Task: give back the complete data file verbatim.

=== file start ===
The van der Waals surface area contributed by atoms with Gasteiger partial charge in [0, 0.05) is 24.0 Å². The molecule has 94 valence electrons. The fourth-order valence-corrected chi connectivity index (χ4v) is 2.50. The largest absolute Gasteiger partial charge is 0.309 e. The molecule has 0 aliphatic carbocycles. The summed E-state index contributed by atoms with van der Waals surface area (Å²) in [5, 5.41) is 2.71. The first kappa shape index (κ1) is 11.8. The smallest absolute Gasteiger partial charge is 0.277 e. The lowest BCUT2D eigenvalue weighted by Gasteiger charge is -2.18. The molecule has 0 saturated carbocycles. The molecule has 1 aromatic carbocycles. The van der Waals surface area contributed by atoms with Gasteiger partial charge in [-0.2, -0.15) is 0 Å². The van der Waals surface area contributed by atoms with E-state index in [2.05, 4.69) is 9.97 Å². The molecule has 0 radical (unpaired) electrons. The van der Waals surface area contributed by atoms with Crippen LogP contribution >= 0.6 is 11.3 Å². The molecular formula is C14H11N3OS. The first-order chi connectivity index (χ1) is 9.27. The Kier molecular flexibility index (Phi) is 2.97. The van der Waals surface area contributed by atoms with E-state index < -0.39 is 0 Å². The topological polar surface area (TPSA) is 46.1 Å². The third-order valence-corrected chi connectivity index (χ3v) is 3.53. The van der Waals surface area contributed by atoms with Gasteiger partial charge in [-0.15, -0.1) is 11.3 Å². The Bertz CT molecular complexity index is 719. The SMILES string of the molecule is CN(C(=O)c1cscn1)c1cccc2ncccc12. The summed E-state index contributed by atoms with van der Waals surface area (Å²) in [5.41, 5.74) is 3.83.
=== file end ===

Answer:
The van der Waals surface area contributed by atoms with Gasteiger partial charge in [0, 0.05) is 24.0 Å². The molecule has 94 valence electrons. The fourth-order valence-corrected chi connectivity index (χ4v) is 2.50. The largest absolute Gasteiger partial charge is 0.309 e. The molecule has 0 aliphatic carbocycles. The summed E-state index contributed by atoms with van der Waals surface area (Å²) in [5, 5.41) is 2.71. The first kappa shape index (κ1) is 11.8. The smallest absolute Gasteiger partial charge is 0.277 e. The lowest BCUT2D eigenvalue weighted by Gasteiger charge is -2.18. The molecule has 0 saturated carbocycles. The molecule has 1 aromatic carbocycles. The van der Waals surface area contributed by atoms with Gasteiger partial charge in [-0.2, -0.15) is 0 Å². The van der Waals surface area contributed by atoms with E-state index in [2.05, 4.69) is 9.97 Å². The molecule has 0 radical (unpaired) electrons. The van der Waals surface area contributed by atoms with Crippen LogP contribution >= 0.6 is 11.3 Å². The molecular formula is C14H11N3OS. The first-order chi connectivity index (χ1) is 9.27. The Kier molecular flexibility index (Phi) is 2.97. The van der Waals surface area contributed by atoms with E-state index < -0.39 is 0 Å². The topological polar surface area (TPSA) is 46.1 Å². The third-order valence-corrected chi connectivity index (χ3v) is 3.53. The van der Waals surface area contributed by atoms with Gasteiger partial charge in [-0.15, -0.1) is 11.3 Å². The Bertz CT molecular complexity index is 719. The SMILES string of the molecule is CN(C(=O)c1cscn1)c1cccc2ncccc12. The summed E-state index contributed by atoms with van der Waals surface area (Å²) in [5.41, 5.74) is 3.83.